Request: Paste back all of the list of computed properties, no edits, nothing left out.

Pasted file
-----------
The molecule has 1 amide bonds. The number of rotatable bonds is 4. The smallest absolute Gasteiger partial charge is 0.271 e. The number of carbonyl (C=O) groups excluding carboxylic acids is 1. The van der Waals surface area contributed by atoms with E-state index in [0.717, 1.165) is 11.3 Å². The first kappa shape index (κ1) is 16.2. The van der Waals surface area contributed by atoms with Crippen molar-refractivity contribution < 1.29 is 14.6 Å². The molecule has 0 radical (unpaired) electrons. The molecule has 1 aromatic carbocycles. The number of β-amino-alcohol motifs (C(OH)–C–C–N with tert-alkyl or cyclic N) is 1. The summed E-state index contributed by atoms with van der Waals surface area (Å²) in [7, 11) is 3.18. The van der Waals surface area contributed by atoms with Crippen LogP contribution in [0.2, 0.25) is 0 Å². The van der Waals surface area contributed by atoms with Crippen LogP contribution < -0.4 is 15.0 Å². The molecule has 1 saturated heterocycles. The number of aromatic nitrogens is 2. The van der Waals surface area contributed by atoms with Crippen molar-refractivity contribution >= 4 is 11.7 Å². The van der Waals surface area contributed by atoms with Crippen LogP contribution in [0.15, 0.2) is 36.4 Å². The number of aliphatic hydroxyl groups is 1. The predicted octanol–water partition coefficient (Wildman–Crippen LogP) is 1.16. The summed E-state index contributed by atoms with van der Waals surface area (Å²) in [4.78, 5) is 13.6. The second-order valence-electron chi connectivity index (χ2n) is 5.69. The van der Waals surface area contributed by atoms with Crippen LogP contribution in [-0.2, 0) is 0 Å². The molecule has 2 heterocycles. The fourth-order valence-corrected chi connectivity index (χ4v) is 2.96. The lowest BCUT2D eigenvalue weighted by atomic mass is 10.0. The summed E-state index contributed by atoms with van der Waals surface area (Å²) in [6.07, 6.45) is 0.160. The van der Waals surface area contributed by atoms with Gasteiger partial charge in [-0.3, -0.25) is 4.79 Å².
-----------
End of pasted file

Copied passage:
The molecule has 1 amide bonds. The number of rotatable bonds is 4. The smallest absolute Gasteiger partial charge is 0.271 e. The number of carbonyl (C=O) groups excluding carboxylic acids is 1. The van der Waals surface area contributed by atoms with E-state index in [0.717, 1.165) is 11.3 Å². The first kappa shape index (κ1) is 16.2. The van der Waals surface area contributed by atoms with Crippen molar-refractivity contribution < 1.29 is 14.6 Å². The molecule has 0 radical (unpaired) electrons. The molecule has 1 aromatic carbocycles. The number of β-amino-alcohol motifs (C(OH)–C–C–N with tert-alkyl or cyclic N) is 1. The summed E-state index contributed by atoms with van der Waals surface area (Å²) in [7, 11) is 3.18. The van der Waals surface area contributed by atoms with Crippen LogP contribution in [0.2, 0.25) is 0 Å². The van der Waals surface area contributed by atoms with Crippen LogP contribution < -0.4 is 15.0 Å². The molecule has 1 saturated heterocycles. The number of aromatic nitrogens is 2. The van der Waals surface area contributed by atoms with Crippen molar-refractivity contribution >= 4 is 11.7 Å². The van der Waals surface area contributed by atoms with Crippen LogP contribution in [0.15, 0.2) is 36.4 Å². The number of aliphatic hydroxyl groups is 1. The predicted octanol–water partition coefficient (Wildman–Crippen LogP) is 1.16. The summed E-state index contributed by atoms with van der Waals surface area (Å²) in [4.78, 5) is 13.6. The second-order valence-electron chi connectivity index (χ2n) is 5.69. The van der Waals surface area contributed by atoms with Crippen LogP contribution in [-0.2, 0) is 0 Å². The molecule has 2 heterocycles. The fourth-order valence-corrected chi connectivity index (χ4v) is 2.96. The lowest BCUT2D eigenvalue weighted by atomic mass is 10.0. The summed E-state index contributed by atoms with van der Waals surface area (Å²) in [6.07, 6.45) is 0.160. The van der Waals surface area contributed by atoms with Gasteiger partial charge in [-0.3, -0.25) is 4.79 Å².